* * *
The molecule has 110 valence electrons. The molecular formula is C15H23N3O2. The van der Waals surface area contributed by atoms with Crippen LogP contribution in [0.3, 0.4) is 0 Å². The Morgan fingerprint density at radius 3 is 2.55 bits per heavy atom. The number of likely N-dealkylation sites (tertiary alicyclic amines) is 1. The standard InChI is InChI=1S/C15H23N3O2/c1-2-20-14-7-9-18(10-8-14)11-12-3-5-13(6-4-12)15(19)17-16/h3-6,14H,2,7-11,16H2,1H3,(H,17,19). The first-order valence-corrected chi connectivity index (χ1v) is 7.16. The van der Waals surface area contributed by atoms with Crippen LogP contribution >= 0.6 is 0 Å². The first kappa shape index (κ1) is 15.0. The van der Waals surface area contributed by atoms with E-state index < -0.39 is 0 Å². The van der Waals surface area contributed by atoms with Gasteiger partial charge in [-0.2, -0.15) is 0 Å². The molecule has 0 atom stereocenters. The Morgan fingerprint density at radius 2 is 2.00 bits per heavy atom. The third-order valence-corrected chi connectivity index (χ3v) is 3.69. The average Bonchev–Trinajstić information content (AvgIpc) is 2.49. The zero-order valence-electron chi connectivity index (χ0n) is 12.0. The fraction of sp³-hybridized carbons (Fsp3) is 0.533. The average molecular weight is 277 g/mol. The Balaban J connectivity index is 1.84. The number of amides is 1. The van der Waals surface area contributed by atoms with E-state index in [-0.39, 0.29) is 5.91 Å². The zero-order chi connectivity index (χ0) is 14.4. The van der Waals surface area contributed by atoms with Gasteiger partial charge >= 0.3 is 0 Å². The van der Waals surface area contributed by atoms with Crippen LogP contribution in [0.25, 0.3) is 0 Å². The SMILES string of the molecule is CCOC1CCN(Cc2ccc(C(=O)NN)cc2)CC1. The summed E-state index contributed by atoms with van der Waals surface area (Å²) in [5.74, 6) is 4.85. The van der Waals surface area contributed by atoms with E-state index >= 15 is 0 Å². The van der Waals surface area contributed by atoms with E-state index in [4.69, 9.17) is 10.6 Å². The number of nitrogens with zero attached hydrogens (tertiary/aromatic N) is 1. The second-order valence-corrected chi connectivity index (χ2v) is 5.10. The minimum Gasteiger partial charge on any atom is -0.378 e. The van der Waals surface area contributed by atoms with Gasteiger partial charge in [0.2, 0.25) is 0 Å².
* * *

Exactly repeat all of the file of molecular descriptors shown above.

The molecule has 110 valence electrons. The molecular formula is C15H23N3O2. The van der Waals surface area contributed by atoms with Crippen LogP contribution in [0.3, 0.4) is 0 Å². The Morgan fingerprint density at radius 3 is 2.55 bits per heavy atom. The number of likely N-dealkylation sites (tertiary alicyclic amines) is 1. The standard InChI is InChI=1S/C15H23N3O2/c1-2-20-14-7-9-18(10-8-14)11-12-3-5-13(6-4-12)15(19)17-16/h3-6,14H,2,7-11,16H2,1H3,(H,17,19). The first-order valence-corrected chi connectivity index (χ1v) is 7.16. The van der Waals surface area contributed by atoms with Crippen LogP contribution >= 0.6 is 0 Å². The first kappa shape index (κ1) is 15.0. The van der Waals surface area contributed by atoms with E-state index < -0.39 is 0 Å². The van der Waals surface area contributed by atoms with Gasteiger partial charge in [-0.2, -0.15) is 0 Å². The molecule has 0 atom stereocenters. The Morgan fingerprint density at radius 2 is 2.00 bits per heavy atom. The third-order valence-corrected chi connectivity index (χ3v) is 3.69. The average Bonchev–Trinajstić information content (AvgIpc) is 2.49. The zero-order valence-electron chi connectivity index (χ0n) is 12.0. The fraction of sp³-hybridized carbons (Fsp3) is 0.533. The average molecular weight is 277 g/mol. The Balaban J connectivity index is 1.84. The number of amides is 1. The van der Waals surface area contributed by atoms with E-state index in [-0.39, 0.29) is 5.91 Å². The zero-order chi connectivity index (χ0) is 14.4. The van der Waals surface area contributed by atoms with Gasteiger partial charge >= 0.3 is 0 Å². The van der Waals surface area contributed by atoms with Crippen LogP contribution in [0.25, 0.3) is 0 Å². The SMILES string of the molecule is CCOC1CCN(Cc2ccc(C(=O)NN)cc2)CC1. The summed E-state index contributed by atoms with van der Waals surface area (Å²) in [5.74, 6) is 4.85. The van der Waals surface area contributed by atoms with E-state index >= 15 is 0 Å². The van der Waals surface area contributed by atoms with E-state index in [4.69, 9.17) is 10.6 Å². The number of nitrogens with zero attached hydrogens (tertiary/aromatic N) is 1. The second-order valence-corrected chi connectivity index (χ2v) is 5.10. The minimum Gasteiger partial charge on any atom is -0.378 e. The van der Waals surface area contributed by atoms with Gasteiger partial charge in [0.2, 0.25) is 0 Å².